Queensland Judgments


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Butler v Attorney General (Qld)

Unreported Citation: [2018] QCA 243

In this case, the appellant had been indefinitely detained since 1982 pursuant to s 18(1)(a) Criminal Law Amendment Act 1945 (CLAA). In 2018, the Governor-in-Council dismissed his application to be released pursuant to s 18(5)(b) CLAA. That section provides that the person may be released if the Governor in Council is satisfied on the report of two medical practitioners that it is ‘expedient’ to do so.  The court found that the medical reports relied upon did not answer the proper question as to whether the appellant was incapable of exercising proper control of his sexual instincts and instead considered whether the appellant posed an unacceptable risk to others.  Further, the court held the reasons of the decision maker revealed the statutory criterion had not been considered. The court allowed the appeal and remitted the matter to the Governor in Council.

Sofronoff P and Morrison JA and Jackson J

27 August 2018

The appellant, Mr Butler, had been detained at The Park Centre for Mental Health since 1982. He had been indefinitely detained under s 18 of the Criminal Law Amendment Act 1945 (“CLAA”). Mr Butler applied, under s 18(5)(b) of the CLAA, to be released; the Governor in Council decided he not be released and, after unsuccessfully seeking a statutory review of that decision Mr Butler appealed. [1]–[2].

It was uncontroversial why Mr Butler had been detained. Between 1962 and 1970, Mr Butler was convicted of six sexual offences, each described as ‘aggravated assault on a male child under the age of 14’. While detained, Mr Butler has been subject to a very high degree of supervision and control and there was no evidence of inappropriate sexual behaviour despite having unsupervised access to the community for a number of years, but for only short periods of time. It was noted that Mr Butler had become institutionalised and he was suffering from a number of medical conditions. [3]–[7].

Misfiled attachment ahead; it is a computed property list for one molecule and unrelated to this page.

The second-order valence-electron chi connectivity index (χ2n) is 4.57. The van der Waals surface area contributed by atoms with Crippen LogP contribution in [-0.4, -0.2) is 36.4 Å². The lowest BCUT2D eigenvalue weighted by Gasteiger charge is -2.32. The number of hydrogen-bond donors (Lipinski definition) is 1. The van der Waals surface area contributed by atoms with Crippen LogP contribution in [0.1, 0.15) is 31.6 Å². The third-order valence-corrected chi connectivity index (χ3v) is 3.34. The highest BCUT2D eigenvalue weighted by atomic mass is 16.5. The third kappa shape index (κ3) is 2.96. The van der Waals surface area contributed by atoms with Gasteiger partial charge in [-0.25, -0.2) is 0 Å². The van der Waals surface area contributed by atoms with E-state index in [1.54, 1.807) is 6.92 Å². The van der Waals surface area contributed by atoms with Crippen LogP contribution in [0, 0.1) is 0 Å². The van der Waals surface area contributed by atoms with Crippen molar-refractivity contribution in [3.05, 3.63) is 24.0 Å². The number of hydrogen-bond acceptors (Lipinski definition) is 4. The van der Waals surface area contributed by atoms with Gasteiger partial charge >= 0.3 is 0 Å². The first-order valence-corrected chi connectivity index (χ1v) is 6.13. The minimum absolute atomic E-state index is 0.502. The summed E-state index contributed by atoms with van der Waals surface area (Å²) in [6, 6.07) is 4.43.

Section 18(1)(a) of the CLAA provides that an offender may be indefinitely detained if found guilty of a sexual offence and two medical practitioners report that the offender is incapable of exercising proper control over the offender’s sexual instincts. [8]. Section 18(5) provides that an offender ‘shall not be released until the Governor in Council is satisfied on the report of 2 medical practitioners that it is expedient to release the offender’. [10]. The court noted that ‘release’ there meant unconditional release and not release under Part 3A of the CLAA, which relates to parole orders. [11].

In considering the decision of the Governor in Council, the court highlighted that the Statement of Reasons included that Mr Butler had demonstrated a capacity to control his sexual impulses and that he had not reoffended, but that it was recommended he not have unsupervised access to children. [19]–[20]. The court also set out the reasons for the decision in full. [21]. Those reasons relied upon medical reports produced pursuant to s 18(5)(b) of the CLAA, as well as others produced as a condition of Mr Butler’s detention.

The grounds of appeal on which the appeal was based were that there had been three errors of law because: 1) s 18(5)(b) of the CLAA had been misconstrued; 2) irrelevant considerations had been taken into account; and 3) relevant considerations had not been taken into account. [31].

The court considered the statutory framework in more detail and noted that in regards to s 18(1)(a), which calls for medical reports on whether an offender’s mental condition means he is incapable of exercising proper control of his sexual instincts, there are dangers in asking about the risk of reoffending as that imports different words into the legislation [35] and that provision ought not be conflated. [37].

An application under s 18(5)(b) authorises release of an offender where the Governor in Council is satisfied on the reports of two medical practitioners that it be ‘expedient to release’ and, the court said, those reports must be directed to whether an offender remains a person incapable of exercising proper control of sexual instincts. [36]. The Executive must establish the offender’s continued incapacity to justify further indefinite detention. [37].

Ultimately, the court found the medical reports furnished in relation to Mr Butler considered whether Mr Butler represented an unacceptable risk to others [42]. Neither report expressed the opinion that Mr Butler satisfied the statutory criterion to justify his continued incarceration [46]. Further, the reasons of the Governor in Council did not show an appreciation of the statutory test and looked instead at the risk were Mr Butler released. [47]. The court found that the decision was made in excess of jurisdiction and void [49]. The appeal was allowed and the decision was remitted to the Governor in Council [50].

Z Walker